Participatory Design and the Learning Sciences

Authored by: Kimberley Gomez , Eleni A. Kyza , Nicole Mancevice

International Handbook of the Learning Sciences

Print publication date:  April  2018
Online publication date:  April  2018

Print ISBN: 9781138670594
eBook ISBN: 9781315617572
Adobe ISBN:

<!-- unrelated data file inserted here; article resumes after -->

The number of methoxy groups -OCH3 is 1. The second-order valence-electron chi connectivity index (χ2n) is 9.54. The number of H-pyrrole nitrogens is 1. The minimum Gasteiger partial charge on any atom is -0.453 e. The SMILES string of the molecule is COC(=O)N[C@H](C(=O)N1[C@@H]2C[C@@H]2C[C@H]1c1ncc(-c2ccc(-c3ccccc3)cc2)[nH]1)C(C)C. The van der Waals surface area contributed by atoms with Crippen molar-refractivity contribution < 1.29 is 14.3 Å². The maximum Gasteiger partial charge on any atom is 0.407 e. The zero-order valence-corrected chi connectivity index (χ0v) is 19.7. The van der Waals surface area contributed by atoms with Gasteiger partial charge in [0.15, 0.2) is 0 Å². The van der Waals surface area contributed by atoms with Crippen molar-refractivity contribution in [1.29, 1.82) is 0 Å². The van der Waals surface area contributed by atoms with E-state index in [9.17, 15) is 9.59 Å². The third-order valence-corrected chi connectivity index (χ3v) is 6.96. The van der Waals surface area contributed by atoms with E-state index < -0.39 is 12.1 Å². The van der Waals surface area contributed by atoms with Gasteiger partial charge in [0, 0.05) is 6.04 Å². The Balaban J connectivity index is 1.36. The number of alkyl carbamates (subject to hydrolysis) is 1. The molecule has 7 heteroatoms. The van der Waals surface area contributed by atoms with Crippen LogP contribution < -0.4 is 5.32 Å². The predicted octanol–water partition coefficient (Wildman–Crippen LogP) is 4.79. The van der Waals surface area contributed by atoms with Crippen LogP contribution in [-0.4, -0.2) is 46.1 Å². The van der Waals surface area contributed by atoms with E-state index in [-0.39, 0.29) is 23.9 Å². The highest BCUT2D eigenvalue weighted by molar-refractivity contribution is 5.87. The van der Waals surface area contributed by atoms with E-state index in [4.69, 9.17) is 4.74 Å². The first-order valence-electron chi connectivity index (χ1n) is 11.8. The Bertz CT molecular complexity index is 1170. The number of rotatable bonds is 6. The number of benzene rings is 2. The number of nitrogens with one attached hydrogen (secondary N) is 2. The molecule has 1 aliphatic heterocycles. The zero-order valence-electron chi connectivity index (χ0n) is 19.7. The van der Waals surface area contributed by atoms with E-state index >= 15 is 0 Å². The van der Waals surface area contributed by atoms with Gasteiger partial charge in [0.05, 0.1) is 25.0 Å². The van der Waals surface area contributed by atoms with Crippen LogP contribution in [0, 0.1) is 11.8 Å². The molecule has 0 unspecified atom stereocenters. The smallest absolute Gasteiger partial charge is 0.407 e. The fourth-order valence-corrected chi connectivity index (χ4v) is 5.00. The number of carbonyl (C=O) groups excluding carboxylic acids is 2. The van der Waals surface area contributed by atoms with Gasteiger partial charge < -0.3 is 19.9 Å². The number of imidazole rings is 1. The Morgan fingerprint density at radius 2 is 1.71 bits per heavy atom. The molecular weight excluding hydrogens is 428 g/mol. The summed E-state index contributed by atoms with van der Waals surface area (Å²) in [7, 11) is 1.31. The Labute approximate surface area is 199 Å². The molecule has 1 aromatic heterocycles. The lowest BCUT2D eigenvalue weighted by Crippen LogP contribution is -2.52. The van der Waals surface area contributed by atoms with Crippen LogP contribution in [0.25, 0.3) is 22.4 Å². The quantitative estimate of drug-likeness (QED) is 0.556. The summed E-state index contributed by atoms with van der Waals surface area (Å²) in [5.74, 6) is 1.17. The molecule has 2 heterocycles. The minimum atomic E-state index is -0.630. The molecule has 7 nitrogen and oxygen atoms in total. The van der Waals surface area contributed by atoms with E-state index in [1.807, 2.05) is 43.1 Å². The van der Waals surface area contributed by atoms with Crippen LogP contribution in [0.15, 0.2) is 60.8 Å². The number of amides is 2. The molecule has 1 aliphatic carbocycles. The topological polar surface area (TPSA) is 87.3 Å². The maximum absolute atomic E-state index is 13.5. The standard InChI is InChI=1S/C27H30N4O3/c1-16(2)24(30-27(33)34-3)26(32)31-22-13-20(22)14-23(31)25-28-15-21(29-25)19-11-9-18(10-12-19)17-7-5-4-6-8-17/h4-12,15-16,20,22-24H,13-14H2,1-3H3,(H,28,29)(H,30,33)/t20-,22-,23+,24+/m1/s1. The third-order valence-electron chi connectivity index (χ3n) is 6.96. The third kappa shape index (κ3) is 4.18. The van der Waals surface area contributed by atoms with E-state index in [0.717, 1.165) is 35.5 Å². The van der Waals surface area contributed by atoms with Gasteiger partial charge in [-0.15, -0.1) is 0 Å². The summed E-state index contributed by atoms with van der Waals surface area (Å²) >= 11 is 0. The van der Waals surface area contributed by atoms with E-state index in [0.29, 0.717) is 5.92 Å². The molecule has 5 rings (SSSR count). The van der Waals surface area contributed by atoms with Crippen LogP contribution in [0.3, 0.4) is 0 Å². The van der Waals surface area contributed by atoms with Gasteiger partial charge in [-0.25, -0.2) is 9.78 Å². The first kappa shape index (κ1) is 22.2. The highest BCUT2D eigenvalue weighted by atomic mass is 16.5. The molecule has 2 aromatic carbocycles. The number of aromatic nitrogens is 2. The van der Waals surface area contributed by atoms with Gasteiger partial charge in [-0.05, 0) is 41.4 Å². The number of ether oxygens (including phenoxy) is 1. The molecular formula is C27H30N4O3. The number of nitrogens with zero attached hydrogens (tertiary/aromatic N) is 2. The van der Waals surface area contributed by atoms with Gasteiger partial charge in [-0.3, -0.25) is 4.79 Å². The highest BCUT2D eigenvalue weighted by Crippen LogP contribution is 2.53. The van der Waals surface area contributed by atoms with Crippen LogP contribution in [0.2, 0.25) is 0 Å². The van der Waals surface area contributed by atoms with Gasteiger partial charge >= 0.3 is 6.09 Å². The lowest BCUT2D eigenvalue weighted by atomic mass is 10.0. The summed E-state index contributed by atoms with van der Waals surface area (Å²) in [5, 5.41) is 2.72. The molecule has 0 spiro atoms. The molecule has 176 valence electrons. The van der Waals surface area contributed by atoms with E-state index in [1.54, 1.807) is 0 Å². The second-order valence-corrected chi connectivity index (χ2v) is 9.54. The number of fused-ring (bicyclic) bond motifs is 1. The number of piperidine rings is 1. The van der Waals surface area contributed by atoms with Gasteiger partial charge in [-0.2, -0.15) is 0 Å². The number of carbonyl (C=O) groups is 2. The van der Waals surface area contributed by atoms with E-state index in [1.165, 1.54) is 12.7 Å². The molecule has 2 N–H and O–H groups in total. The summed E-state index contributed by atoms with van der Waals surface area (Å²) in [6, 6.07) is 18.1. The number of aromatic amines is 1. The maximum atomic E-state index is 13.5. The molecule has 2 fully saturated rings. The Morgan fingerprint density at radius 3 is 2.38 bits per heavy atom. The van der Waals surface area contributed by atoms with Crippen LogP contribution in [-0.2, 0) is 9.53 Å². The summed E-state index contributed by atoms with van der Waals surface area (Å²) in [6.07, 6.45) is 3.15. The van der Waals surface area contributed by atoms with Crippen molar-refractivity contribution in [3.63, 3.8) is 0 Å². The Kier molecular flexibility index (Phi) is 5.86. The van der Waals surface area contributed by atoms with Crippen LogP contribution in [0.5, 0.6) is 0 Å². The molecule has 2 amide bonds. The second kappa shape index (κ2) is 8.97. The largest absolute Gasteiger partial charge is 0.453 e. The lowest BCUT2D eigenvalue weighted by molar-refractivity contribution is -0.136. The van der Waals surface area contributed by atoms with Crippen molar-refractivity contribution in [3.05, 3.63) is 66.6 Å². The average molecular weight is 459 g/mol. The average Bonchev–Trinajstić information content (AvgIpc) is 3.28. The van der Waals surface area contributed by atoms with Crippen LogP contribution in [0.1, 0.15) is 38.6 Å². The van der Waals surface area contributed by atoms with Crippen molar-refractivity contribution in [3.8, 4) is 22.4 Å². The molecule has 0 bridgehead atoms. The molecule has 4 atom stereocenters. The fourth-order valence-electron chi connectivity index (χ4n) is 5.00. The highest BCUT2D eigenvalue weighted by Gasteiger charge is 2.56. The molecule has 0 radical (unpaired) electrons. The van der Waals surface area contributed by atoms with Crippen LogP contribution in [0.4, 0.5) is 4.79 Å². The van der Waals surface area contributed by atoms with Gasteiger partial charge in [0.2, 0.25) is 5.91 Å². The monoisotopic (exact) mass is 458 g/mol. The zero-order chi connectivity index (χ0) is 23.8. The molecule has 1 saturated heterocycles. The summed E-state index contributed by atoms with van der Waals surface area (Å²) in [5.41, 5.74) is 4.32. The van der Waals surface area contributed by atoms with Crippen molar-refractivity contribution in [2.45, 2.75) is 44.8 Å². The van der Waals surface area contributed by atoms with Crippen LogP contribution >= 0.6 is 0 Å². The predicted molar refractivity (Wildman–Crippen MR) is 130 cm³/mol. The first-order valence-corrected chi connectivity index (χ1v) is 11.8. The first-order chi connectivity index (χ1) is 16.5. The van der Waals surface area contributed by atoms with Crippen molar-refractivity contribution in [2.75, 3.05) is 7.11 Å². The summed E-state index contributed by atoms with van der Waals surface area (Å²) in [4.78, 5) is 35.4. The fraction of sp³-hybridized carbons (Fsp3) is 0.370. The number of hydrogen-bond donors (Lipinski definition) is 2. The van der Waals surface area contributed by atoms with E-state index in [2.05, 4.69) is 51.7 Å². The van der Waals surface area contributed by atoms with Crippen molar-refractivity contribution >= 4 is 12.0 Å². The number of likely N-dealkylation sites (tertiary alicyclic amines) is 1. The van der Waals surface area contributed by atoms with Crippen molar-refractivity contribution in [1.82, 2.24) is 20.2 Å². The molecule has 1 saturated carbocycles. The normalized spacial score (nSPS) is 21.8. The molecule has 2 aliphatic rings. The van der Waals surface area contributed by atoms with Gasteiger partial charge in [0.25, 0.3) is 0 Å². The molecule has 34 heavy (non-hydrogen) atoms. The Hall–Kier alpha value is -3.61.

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Learning scientists seek to study learning in context, often by immersing themselves in research within schools and classrooms, in collaboration with practitioners and other stakeholders. As they inquire into how learning happens, and how it can be improved, learning scientists frequently engage in the design and study of learning environments—an approach which affords opportunities for deep learning. Researcher–practitioner collaborations are essential vehicles to facilitate this process, as teachers and researchers each bring diverse perspectives to the joint effort. In this chapter, we use the terms “participatory”, “collaboration” and “co-design” to refer to educational curricular, software, programmatic, or other design efforts involving researchers and practitioners (e.g., teachers, administrators) working together to address an identified problem of practice. These collaborations frequently involve designing an instructional tool that not only considers the needs of the students, but also addresses the needs of the teachers who are ultimately responsible for using these tools in the classroom (Edelson, Gordin, & Pea, 1999). Initially, the contributions of teachers and researchers to the design process may be distinct: researchers pay particular attention to theory-driven decisions, and teachers bring their pragmatic views on how learning is realized in practice. Over time, however, these roles may mesh and broaden, and all contributors develop deeper knowledge and expertise (Herrenkohl, Kawasaki, & Dewater, 2010).

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